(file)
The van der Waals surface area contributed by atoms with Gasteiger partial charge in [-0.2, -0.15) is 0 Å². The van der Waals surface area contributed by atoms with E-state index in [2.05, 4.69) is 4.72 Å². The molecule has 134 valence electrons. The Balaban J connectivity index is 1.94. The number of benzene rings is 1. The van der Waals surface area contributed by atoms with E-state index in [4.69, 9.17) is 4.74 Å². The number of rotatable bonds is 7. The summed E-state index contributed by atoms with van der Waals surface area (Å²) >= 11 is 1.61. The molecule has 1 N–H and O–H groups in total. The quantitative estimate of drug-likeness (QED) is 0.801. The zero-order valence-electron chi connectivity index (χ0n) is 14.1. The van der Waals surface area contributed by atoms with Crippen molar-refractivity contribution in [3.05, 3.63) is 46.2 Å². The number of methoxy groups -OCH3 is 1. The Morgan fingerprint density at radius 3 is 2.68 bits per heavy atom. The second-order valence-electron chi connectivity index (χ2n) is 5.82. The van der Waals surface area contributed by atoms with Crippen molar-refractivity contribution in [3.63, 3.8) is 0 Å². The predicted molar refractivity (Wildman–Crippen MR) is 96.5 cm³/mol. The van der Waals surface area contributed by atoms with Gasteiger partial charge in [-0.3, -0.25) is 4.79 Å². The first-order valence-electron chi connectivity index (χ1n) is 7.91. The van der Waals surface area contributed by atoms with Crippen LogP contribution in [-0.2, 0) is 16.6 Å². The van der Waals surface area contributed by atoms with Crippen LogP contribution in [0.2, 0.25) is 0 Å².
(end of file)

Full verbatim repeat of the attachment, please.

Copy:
The van der Waals surface area contributed by atoms with Gasteiger partial charge in [-0.2, -0.15) is 0 Å². The van der Waals surface area contributed by atoms with E-state index in [2.05, 4.69) is 4.72 Å². The molecule has 134 valence electrons. The Balaban J connectivity index is 1.94. The number of benzene rings is 1. The van der Waals surface area contributed by atoms with E-state index in [4.69, 9.17) is 4.74 Å². The number of rotatable bonds is 7. The summed E-state index contributed by atoms with van der Waals surface area (Å²) >= 11 is 1.61. The molecule has 1 N–H and O–H groups in total. The quantitative estimate of drug-likeness (QED) is 0.801. The zero-order valence-electron chi connectivity index (χ0n) is 14.1. The van der Waals surface area contributed by atoms with Crippen molar-refractivity contribution in [3.05, 3.63) is 46.2 Å². The number of methoxy groups -OCH3 is 1. The Morgan fingerprint density at radius 3 is 2.68 bits per heavy atom. The second-order valence-electron chi connectivity index (χ2n) is 5.82. The van der Waals surface area contributed by atoms with Crippen molar-refractivity contribution in [3.63, 3.8) is 0 Å². The predicted molar refractivity (Wildman–Crippen MR) is 96.5 cm³/mol. The van der Waals surface area contributed by atoms with Gasteiger partial charge in [-0.3, -0.25) is 4.79 Å². The first-order valence-electron chi connectivity index (χ1n) is 7.91. The van der Waals surface area contributed by atoms with Crippen LogP contribution in [-0.2, 0) is 16.6 Å². The van der Waals surface area contributed by atoms with Crippen LogP contribution in [0.2, 0.25) is 0 Å².